Researchers in Wisconsin and California have worked with a common bark beetle, the pine engraver, Ips pini, that occurs in much of North America. The bark beetles produce slightly different pheromones in the two states. In each location the scientists used caged logs baited with beetles from both states. In both locations, the dominant predators (a clerid beetle in California and a hister beetle in Wisconsin) were significantly more attracted to the logs containing beetles from the opposite state. The research has several implications for biological control. For example, the reciprocal introduction of natural enemies to locations where they are most attracted to the prey would be a form of classical biological control but using native natural enemies. Another implication is for bark beetle pheromone trapout programs using the correct pheromone chemistry would reduce the impact on native predators.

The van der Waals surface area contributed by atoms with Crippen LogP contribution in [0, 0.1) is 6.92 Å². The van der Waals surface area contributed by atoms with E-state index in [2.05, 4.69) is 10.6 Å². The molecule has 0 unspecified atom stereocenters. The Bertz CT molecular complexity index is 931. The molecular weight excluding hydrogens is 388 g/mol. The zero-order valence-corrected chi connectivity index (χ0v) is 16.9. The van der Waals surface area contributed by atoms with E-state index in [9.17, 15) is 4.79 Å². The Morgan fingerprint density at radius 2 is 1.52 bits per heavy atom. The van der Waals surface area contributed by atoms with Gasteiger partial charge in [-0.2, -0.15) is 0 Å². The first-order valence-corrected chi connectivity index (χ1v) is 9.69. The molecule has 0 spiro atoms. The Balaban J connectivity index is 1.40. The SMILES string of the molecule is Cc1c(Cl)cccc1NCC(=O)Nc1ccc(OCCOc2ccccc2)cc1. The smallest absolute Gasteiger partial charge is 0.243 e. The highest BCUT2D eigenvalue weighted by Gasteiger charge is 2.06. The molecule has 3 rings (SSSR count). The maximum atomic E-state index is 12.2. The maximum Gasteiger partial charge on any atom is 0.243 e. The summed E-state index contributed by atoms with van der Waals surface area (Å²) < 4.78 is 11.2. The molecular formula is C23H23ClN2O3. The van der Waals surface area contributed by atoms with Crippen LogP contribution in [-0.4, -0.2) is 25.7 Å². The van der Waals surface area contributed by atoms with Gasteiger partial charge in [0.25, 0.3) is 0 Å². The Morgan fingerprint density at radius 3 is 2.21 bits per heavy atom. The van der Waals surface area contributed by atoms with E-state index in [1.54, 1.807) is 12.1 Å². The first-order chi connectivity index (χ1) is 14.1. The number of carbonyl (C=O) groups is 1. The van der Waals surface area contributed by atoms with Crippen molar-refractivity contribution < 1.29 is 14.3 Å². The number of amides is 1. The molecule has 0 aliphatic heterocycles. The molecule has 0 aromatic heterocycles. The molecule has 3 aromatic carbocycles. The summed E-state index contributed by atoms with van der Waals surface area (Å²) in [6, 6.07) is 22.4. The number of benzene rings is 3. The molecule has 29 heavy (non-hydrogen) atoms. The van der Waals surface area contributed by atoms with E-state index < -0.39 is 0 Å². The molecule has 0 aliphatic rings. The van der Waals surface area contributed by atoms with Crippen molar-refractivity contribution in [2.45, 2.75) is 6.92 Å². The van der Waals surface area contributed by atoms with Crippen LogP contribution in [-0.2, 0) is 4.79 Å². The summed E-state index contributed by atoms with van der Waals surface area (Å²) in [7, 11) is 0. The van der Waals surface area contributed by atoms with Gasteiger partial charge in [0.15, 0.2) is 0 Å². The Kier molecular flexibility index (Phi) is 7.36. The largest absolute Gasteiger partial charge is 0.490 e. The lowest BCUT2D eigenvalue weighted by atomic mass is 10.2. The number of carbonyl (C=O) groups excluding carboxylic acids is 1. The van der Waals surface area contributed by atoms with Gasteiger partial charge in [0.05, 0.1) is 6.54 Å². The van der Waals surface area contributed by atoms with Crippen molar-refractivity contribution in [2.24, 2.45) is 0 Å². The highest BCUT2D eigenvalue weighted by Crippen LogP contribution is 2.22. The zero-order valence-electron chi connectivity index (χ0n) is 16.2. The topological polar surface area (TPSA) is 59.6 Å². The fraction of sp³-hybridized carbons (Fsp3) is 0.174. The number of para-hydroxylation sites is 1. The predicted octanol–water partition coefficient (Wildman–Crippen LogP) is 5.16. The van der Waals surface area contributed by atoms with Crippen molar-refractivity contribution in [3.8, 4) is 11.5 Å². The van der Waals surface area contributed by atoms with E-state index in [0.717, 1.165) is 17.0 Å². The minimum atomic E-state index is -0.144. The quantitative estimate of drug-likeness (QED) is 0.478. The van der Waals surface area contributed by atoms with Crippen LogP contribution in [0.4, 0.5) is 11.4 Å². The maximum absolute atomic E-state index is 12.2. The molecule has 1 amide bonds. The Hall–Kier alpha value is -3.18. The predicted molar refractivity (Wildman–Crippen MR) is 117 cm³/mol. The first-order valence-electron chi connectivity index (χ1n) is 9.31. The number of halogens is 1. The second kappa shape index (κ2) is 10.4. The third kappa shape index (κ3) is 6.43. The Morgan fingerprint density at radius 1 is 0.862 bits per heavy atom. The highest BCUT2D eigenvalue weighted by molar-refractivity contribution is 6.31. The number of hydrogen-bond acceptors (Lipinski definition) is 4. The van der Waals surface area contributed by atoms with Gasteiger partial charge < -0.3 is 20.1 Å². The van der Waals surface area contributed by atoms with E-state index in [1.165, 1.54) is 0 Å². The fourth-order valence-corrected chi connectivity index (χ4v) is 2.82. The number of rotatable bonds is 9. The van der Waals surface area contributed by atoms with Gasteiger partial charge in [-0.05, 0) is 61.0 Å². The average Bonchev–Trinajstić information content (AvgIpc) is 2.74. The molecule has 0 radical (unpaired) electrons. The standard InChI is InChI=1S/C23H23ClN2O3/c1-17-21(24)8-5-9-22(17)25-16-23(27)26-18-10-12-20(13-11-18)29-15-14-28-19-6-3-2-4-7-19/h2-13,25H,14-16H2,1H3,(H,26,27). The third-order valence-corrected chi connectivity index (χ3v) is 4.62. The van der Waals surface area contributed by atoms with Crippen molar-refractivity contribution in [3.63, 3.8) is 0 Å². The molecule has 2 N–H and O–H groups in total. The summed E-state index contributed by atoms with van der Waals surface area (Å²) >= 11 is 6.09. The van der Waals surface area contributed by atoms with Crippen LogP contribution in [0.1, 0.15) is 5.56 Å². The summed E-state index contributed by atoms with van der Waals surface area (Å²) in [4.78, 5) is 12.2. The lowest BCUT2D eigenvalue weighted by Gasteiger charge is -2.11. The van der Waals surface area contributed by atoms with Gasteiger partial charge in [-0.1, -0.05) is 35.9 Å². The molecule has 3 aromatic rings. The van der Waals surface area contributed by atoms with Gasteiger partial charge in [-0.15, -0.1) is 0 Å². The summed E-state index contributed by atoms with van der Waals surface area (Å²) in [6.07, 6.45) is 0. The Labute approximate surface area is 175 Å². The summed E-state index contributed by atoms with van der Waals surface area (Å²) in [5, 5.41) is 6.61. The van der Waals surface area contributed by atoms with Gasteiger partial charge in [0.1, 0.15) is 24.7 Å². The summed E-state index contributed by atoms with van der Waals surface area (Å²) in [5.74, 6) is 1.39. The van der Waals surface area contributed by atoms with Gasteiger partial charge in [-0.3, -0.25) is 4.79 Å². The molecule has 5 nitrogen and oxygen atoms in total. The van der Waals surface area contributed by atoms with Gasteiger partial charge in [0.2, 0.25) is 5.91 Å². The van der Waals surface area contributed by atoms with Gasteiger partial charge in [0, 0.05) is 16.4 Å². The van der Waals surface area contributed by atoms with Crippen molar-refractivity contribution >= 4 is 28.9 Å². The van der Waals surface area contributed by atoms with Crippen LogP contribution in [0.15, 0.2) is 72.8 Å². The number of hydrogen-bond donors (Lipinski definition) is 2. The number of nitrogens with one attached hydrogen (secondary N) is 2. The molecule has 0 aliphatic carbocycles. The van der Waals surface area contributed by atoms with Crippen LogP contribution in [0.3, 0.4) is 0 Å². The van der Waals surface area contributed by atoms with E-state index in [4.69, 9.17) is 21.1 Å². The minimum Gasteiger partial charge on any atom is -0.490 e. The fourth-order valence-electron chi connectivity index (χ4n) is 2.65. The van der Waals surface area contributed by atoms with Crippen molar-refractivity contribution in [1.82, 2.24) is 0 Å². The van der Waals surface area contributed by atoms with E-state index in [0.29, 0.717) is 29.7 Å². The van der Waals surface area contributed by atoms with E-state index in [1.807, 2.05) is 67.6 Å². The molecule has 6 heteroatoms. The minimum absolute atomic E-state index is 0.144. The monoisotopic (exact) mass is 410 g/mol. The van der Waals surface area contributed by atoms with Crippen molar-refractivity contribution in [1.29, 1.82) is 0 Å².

Raffa, K. F. and D. L. Dahlsten. 1995. Differential responses among natural enemies and prey to bark
beetle pheromones. Oecologia 102:17-23.